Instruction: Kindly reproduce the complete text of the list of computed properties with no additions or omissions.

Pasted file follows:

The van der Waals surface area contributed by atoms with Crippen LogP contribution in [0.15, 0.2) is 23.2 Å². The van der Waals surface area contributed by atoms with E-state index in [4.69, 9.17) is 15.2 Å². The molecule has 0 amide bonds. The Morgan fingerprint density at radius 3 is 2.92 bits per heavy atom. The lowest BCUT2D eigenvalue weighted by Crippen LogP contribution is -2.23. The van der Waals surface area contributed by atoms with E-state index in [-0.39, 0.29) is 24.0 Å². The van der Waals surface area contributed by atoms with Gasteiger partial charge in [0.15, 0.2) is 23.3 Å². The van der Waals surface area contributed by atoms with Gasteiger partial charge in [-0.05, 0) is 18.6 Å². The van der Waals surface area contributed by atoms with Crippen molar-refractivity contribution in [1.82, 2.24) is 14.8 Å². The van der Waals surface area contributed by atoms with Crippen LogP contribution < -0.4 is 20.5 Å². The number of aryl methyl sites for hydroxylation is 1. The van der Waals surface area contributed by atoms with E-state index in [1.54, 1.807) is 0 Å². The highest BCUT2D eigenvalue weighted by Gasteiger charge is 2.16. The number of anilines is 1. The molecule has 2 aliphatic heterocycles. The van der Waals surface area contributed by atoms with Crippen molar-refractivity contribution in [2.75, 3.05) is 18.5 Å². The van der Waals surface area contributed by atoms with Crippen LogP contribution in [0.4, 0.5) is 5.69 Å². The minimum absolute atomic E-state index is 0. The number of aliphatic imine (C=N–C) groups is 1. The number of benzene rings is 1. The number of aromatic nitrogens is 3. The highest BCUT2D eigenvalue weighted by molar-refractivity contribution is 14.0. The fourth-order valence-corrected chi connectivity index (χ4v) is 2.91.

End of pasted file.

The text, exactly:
The van der Waals surface area contributed by atoms with Crippen LogP contribution in [0.15, 0.2) is 23.2 Å². The van der Waals surface area contributed by atoms with E-state index in [4.69, 9.17) is 15.2 Å². The molecule has 0 amide bonds. The Morgan fingerprint density at radius 3 is 2.92 bits per heavy atom. The lowest BCUT2D eigenvalue weighted by Crippen LogP contribution is -2.23. The van der Waals surface area contributed by atoms with E-state index in [-0.39, 0.29) is 24.0 Å². The van der Waals surface area contributed by atoms with Gasteiger partial charge in [0.15, 0.2) is 23.3 Å². The van der Waals surface area contributed by atoms with Gasteiger partial charge in [-0.05, 0) is 18.6 Å². The van der Waals surface area contributed by atoms with Crippen molar-refractivity contribution in [1.82, 2.24) is 14.8 Å². The van der Waals surface area contributed by atoms with Crippen LogP contribution < -0.4 is 20.5 Å². The number of aryl methyl sites for hydroxylation is 1. The van der Waals surface area contributed by atoms with E-state index in [1.54, 1.807) is 0 Å². The highest BCUT2D eigenvalue weighted by Gasteiger charge is 2.16. The number of anilines is 1. The molecule has 2 aliphatic heterocycles. The van der Waals surface area contributed by atoms with Crippen molar-refractivity contribution in [2.75, 3.05) is 18.5 Å². The van der Waals surface area contributed by atoms with Crippen LogP contribution in [0.4, 0.5) is 5.69 Å². The minimum absolute atomic E-state index is 0. The number of aliphatic imine (C=N–C) groups is 1. The number of benzene rings is 1. The number of aromatic nitrogens is 3. The highest BCUT2D eigenvalue weighted by molar-refractivity contribution is 14.0. The fourth-order valence-corrected chi connectivity index (χ4v) is 2.91.